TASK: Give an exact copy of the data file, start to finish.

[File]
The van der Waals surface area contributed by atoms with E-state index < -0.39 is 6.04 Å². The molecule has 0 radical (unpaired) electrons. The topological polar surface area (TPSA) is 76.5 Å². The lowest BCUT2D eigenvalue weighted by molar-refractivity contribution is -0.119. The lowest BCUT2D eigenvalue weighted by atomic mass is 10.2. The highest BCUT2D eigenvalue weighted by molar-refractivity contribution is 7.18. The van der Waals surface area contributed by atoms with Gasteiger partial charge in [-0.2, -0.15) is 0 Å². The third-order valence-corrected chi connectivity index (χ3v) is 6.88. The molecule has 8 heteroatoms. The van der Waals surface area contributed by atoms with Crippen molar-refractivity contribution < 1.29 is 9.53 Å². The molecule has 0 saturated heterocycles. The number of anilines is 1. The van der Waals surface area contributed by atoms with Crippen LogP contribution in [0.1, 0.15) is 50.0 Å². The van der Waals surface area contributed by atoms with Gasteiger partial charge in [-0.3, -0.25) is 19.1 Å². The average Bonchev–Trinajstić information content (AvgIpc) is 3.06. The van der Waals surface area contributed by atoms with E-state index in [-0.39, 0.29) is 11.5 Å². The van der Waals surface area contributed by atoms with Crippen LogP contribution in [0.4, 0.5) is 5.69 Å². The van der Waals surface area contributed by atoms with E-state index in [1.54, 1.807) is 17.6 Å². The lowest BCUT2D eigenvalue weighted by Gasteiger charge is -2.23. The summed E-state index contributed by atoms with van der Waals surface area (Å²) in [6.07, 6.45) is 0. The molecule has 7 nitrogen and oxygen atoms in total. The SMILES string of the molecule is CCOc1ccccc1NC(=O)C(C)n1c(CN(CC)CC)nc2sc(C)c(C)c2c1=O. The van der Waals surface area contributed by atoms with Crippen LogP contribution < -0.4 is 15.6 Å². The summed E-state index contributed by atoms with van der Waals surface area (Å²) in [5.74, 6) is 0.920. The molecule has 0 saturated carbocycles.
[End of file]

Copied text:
The van der Waals surface area contributed by atoms with E-state index < -0.39 is 6.04 Å². The molecule has 0 radical (unpaired) electrons. The topological polar surface area (TPSA) is 76.5 Å². The lowest BCUT2D eigenvalue weighted by molar-refractivity contribution is -0.119. The lowest BCUT2D eigenvalue weighted by atomic mass is 10.2. The highest BCUT2D eigenvalue weighted by molar-refractivity contribution is 7.18. The van der Waals surface area contributed by atoms with Gasteiger partial charge in [-0.2, -0.15) is 0 Å². The third-order valence-corrected chi connectivity index (χ3v) is 6.88. The molecule has 8 heteroatoms. The van der Waals surface area contributed by atoms with Crippen molar-refractivity contribution < 1.29 is 9.53 Å². The molecule has 0 saturated heterocycles. The number of anilines is 1. The van der Waals surface area contributed by atoms with Crippen LogP contribution in [0.1, 0.15) is 50.0 Å². The van der Waals surface area contributed by atoms with Gasteiger partial charge in [-0.3, -0.25) is 19.1 Å². The average Bonchev–Trinajstić information content (AvgIpc) is 3.06. The van der Waals surface area contributed by atoms with E-state index in [-0.39, 0.29) is 11.5 Å². The van der Waals surface area contributed by atoms with Crippen LogP contribution in [0.4, 0.5) is 5.69 Å². The van der Waals surface area contributed by atoms with E-state index in [1.54, 1.807) is 17.6 Å². The lowest BCUT2D eigenvalue weighted by Gasteiger charge is -2.23. The summed E-state index contributed by atoms with van der Waals surface area (Å²) in [6.07, 6.45) is 0. The molecule has 7 nitrogen and oxygen atoms in total. The SMILES string of the molecule is CCOc1ccccc1NC(=O)C(C)n1c(CN(CC)CC)nc2sc(C)c(C)c2c1=O. The van der Waals surface area contributed by atoms with Crippen LogP contribution < -0.4 is 15.6 Å². The summed E-state index contributed by atoms with van der Waals surface area (Å²) in [5.74, 6) is 0.920. The molecule has 0 saturated carbocycles.